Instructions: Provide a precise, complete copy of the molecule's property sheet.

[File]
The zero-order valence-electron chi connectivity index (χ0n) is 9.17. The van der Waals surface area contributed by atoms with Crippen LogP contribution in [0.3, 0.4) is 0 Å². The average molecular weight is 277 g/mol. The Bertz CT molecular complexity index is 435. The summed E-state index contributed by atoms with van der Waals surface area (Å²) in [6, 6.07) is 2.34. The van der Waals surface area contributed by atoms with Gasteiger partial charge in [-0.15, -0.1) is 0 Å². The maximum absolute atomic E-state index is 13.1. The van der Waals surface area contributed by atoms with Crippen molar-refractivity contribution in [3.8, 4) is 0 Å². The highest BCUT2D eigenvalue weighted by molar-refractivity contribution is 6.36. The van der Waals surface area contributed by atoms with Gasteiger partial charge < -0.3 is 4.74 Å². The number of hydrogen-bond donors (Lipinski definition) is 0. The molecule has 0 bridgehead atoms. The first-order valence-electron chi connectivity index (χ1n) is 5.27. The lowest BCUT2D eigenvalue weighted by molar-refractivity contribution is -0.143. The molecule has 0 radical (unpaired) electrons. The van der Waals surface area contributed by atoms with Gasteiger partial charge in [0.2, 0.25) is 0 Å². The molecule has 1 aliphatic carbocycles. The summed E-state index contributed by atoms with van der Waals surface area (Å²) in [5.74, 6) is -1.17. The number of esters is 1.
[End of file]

The zero-order valence-electron chi connectivity index (χ0n) is 9.17. The van der Waals surface area contributed by atoms with Crippen LogP contribution in [0.3, 0.4) is 0 Å². The average molecular weight is 277 g/mol. The Bertz CT molecular complexity index is 435. The summed E-state index contributed by atoms with van der Waals surface area (Å²) in [6, 6.07) is 2.34. The van der Waals surface area contributed by atoms with Gasteiger partial charge in [-0.15, -0.1) is 0 Å². The maximum absolute atomic E-state index is 13.1. The van der Waals surface area contributed by atoms with Crippen molar-refractivity contribution in [3.8, 4) is 0 Å². The highest BCUT2D eigenvalue weighted by molar-refractivity contribution is 6.36. The van der Waals surface area contributed by atoms with Gasteiger partial charge < -0.3 is 4.74 Å². The number of hydrogen-bond donors (Lipinski definition) is 0. The molecule has 0 bridgehead atoms. The first-order valence-electron chi connectivity index (χ1n) is 5.27. The lowest BCUT2D eigenvalue weighted by molar-refractivity contribution is -0.143. The molecule has 0 radical (unpaired) electrons. The van der Waals surface area contributed by atoms with Gasteiger partial charge in [0.2, 0.25) is 0 Å². The molecule has 1 aliphatic carbocycles. The summed E-state index contributed by atoms with van der Waals surface area (Å²) in [5.74, 6) is -1.17. The number of esters is 1.